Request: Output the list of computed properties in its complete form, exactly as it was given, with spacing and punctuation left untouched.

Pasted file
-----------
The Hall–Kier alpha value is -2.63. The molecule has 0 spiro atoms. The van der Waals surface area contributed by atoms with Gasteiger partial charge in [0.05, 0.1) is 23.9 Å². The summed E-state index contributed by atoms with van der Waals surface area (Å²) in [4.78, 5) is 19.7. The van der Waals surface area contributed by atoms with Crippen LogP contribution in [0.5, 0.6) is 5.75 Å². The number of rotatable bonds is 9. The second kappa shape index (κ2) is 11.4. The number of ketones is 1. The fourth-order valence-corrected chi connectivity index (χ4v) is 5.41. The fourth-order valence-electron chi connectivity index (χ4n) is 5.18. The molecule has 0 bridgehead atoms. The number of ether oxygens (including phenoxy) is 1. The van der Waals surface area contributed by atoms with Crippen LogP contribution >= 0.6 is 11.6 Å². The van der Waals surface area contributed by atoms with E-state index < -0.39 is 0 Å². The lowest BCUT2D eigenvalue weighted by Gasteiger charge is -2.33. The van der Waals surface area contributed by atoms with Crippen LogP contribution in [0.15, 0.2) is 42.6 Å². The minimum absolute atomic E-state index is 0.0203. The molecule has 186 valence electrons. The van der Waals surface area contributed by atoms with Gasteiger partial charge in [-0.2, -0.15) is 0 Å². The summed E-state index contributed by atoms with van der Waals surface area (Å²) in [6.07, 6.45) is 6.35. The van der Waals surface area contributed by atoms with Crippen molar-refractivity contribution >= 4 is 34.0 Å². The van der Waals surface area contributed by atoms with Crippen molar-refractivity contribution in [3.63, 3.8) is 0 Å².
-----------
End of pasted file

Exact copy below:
The Hall–Kier alpha value is -2.63. The molecule has 0 spiro atoms. The van der Waals surface area contributed by atoms with Gasteiger partial charge in [0.05, 0.1) is 23.9 Å². The summed E-state index contributed by atoms with van der Waals surface area (Å²) in [4.78, 5) is 19.7. The van der Waals surface area contributed by atoms with Crippen LogP contribution in [0.5, 0.6) is 5.75 Å². The number of rotatable bonds is 9. The second kappa shape index (κ2) is 11.4. The number of ketones is 1. The fourth-order valence-corrected chi connectivity index (χ4v) is 5.41. The fourth-order valence-electron chi connectivity index (χ4n) is 5.18. The molecule has 0 bridgehead atoms. The number of ether oxygens (including phenoxy) is 1. The van der Waals surface area contributed by atoms with Crippen LogP contribution >= 0.6 is 11.6 Å². The van der Waals surface area contributed by atoms with E-state index < -0.39 is 0 Å². The lowest BCUT2D eigenvalue weighted by Gasteiger charge is -2.33. The van der Waals surface area contributed by atoms with Crippen LogP contribution in [0.15, 0.2) is 42.6 Å². The minimum absolute atomic E-state index is 0.0203. The molecule has 186 valence electrons. The van der Waals surface area contributed by atoms with Gasteiger partial charge in [-0.2, -0.15) is 0 Å². The summed E-state index contributed by atoms with van der Waals surface area (Å²) in [6.07, 6.45) is 6.35. The van der Waals surface area contributed by atoms with Crippen molar-refractivity contribution >= 4 is 34.0 Å². The van der Waals surface area contributed by atoms with Crippen molar-refractivity contribution in [3.63, 3.8) is 0 Å².